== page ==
The Denver Post's most-read food and dining stories of 2020

Heading into 2021, the Colorado hospitality industry is preparing for another 10 months of makeshift outdoor dining, another six months of takeout alcohol and delivery, and an interminable winter navigating closing, reopening and vying for more Paycheck Protection.

Yes, this winter in Denver will be telling as restaurant tenants reckon with deferred rent payments coming due, or else lease agreements coming to an end. Nearly 80% of restaurants across the state could close permanently by spring, according to the Colorado Restaurant Association. More than 60,000 workers in the industry have already lost their jobs.

But even as this latest round of stimulus starts, we are pretty confident in some other lingering questions on your minds, Denver news readers. Specifically, we know you’re wondering how all of this might affect alcohol and your ability to find it; alcohol and your means to buy it; and also alcohol and how you might consume it right now. That’s right, after combing through our food and drink stories over the past tumultuous 12 months, we know that this topic, overwhelmingly, dominated your brainwaves.

Without further ado, here are the alcohol (and some other) stories you read most this year.

1. After panicked crowds swarm Denver liquor stores and dispensaries, mayor reverses order to close both

Denver Mayor Michael Hancock changed course drastically the evening of March 23 after announcing earlier that day that liquor stores and recreational marijuana dispensaries would close across the city in an attempt to slow the spread of coronavirus. Big mistake.

Hancock’s shift came just hours after he had deemed liquor stores and recreational marijuana dispensaries non-essential businesses, as opposed to groceries, gas stations and healthcare operations.

“We do not have them listed as essential,” Hancock had said of liquor stores. “As much as I might think it’s essential for me, it’s not essential for everyone.” He suggested Denver residents buy their alcohol Monday night while they still could.

And Denverites did just that, swarming their neighborhood liquor stores Monday afternoon in response — and violating social distancing requirements while they were at it — with some stores reporting lines forming a block long just 15 minutes after the mayor’s press conference.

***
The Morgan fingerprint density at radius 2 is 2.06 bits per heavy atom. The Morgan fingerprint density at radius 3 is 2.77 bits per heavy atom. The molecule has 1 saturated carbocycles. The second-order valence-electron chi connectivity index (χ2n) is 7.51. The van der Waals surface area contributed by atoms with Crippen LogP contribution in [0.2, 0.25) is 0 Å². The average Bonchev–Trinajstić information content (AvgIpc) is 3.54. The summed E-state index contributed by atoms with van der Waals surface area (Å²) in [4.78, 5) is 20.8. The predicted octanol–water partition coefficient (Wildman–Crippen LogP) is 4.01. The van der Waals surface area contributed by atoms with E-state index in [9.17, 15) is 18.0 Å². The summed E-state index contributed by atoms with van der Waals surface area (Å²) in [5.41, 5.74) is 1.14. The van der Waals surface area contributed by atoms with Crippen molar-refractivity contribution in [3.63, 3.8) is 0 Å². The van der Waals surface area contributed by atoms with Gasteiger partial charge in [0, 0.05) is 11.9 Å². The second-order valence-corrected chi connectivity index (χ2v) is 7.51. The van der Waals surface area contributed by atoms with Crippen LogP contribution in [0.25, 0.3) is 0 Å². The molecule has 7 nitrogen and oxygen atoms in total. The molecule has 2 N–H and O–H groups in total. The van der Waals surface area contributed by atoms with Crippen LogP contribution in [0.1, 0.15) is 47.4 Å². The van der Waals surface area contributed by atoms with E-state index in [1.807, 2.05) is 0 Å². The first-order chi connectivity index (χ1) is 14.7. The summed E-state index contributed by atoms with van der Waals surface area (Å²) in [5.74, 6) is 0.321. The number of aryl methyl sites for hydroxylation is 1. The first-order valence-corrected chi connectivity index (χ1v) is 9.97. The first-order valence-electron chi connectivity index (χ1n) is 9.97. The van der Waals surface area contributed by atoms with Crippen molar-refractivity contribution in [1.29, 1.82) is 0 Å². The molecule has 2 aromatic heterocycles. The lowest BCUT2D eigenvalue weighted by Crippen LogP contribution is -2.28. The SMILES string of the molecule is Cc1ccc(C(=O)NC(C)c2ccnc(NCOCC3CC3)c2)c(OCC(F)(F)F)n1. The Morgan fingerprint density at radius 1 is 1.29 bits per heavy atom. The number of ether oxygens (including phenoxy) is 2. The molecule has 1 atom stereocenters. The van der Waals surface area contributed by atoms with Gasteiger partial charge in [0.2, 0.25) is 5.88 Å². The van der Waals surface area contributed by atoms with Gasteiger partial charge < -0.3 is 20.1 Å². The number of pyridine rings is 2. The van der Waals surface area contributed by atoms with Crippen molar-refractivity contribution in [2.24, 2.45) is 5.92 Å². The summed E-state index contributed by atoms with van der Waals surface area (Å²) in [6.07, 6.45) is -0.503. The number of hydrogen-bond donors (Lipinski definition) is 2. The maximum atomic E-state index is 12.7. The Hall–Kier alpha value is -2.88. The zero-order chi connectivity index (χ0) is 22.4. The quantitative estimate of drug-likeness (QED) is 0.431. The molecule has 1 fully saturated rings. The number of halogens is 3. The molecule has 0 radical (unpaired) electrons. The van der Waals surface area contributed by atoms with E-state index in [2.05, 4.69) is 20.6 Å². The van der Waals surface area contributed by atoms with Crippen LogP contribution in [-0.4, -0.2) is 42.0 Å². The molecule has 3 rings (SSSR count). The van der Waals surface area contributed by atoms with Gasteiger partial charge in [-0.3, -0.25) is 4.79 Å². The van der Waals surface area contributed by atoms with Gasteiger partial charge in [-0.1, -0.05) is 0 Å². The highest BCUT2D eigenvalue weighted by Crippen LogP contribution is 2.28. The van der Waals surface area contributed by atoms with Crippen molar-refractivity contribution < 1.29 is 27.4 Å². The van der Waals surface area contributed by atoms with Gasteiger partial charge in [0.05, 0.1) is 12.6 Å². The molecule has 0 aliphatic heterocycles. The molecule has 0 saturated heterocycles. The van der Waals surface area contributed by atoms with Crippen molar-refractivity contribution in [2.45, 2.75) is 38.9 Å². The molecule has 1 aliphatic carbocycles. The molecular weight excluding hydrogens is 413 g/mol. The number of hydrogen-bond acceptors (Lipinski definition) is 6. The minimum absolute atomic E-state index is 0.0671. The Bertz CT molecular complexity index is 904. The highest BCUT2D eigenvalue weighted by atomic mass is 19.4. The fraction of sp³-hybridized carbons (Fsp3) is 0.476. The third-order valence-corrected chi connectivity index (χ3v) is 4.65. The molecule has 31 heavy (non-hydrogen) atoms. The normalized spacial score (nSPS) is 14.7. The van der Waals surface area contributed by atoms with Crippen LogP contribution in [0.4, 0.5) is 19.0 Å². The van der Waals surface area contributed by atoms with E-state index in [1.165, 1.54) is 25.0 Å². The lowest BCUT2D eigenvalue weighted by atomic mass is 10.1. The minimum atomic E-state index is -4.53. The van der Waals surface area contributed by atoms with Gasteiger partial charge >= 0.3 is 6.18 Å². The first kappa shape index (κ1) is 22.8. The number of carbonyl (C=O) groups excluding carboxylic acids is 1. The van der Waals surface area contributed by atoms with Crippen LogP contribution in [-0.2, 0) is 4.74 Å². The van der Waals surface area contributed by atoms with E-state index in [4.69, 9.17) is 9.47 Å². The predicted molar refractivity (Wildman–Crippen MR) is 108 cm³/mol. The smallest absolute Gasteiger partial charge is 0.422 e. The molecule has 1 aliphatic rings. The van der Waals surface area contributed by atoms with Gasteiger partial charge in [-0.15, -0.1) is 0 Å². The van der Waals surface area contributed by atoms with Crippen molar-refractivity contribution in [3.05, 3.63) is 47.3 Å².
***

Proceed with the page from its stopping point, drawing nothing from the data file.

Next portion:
2. Gov. Jared Polis closes Colorado bars again after coronavirus cases increase

Colorado took a step back in its reopening in late June as Gov. Jared Polis ordered bars and nightclubs to close again amid rising coronavirus cases — just a week and a half after those businesses received the go-ahead to welcome customers back inside.

The decision came as COVID-19 infections increased for two straight weeks and were, in particular, growing among younger Coloradans. Public health officials attributed that increase, in part, to parties, protests and travel, while the governor also credited the uptick to bars and clubs — where it can be difficult to practice social distancing.

“Whether you personally go to bars or not, just understand that they are important for many people in our state… but there is not a way that we have found for them to be a reasonably safe part of people’s lives during the month of July in our state,” Polis said. Bars that don’t serve food have remained closed to patrons ever since.

3. On reopening day, one top Denver restaurant closes for good

As restaurants began to reopen for dine-in service after Memorial Day, one thing soon became apparent: which dining establishments weren’t coming back at all.

Congress Park’s 3-year-old [email protected] announced its closure immediately following Denver’s 10-week coronavirus shutdown. The 40-seat restaurant was too small to manage a reopening under the current guidelines, owner Jeff Osaka said.

Upon closing the small-plates restaurant that would be considered upscale to many diners, Osaka also wondered if “maybe the playing field should be a little more equal when it comes to food.”

“What may end up being left (after coronavirus) is your quick-service or fast food, or a lot of people with deep pockets, your multi-unit operations,” he said. “And unfortunately the landscape is going to be a little homogenous or a little bland, I fear.”

4. Last call for alcohol at Denver restaurants, liquor stores just changed again

By early December, just in time for the holidays and the last push of 2020, the city of Denver released revised last-call guidelines for restaurants, bars and liquor stores. Again.

The primary effect of the city’s latest rules was to extend alcohol sales from both restaurants and liquor stores past 10 p.m., but only for off-premise drinking. Restaurants and bars serving food could officially serve alcohol until 2 a.m. again, but only by offering late-night delivery.

Last call for outdoor alcohol service (placing orders, delivery drinks to tables) at restaurants remained 8 p.m., while liquor store sales and deliveries were extended until midnight. Still following?

5. Denver restaurants that have closed permanently during the coronavirus pandemic

Our fear came true: Some of Denver’s longest-running and most lauded restaurants closed for good in 2020, at least in part due to the coronavirus pandemic.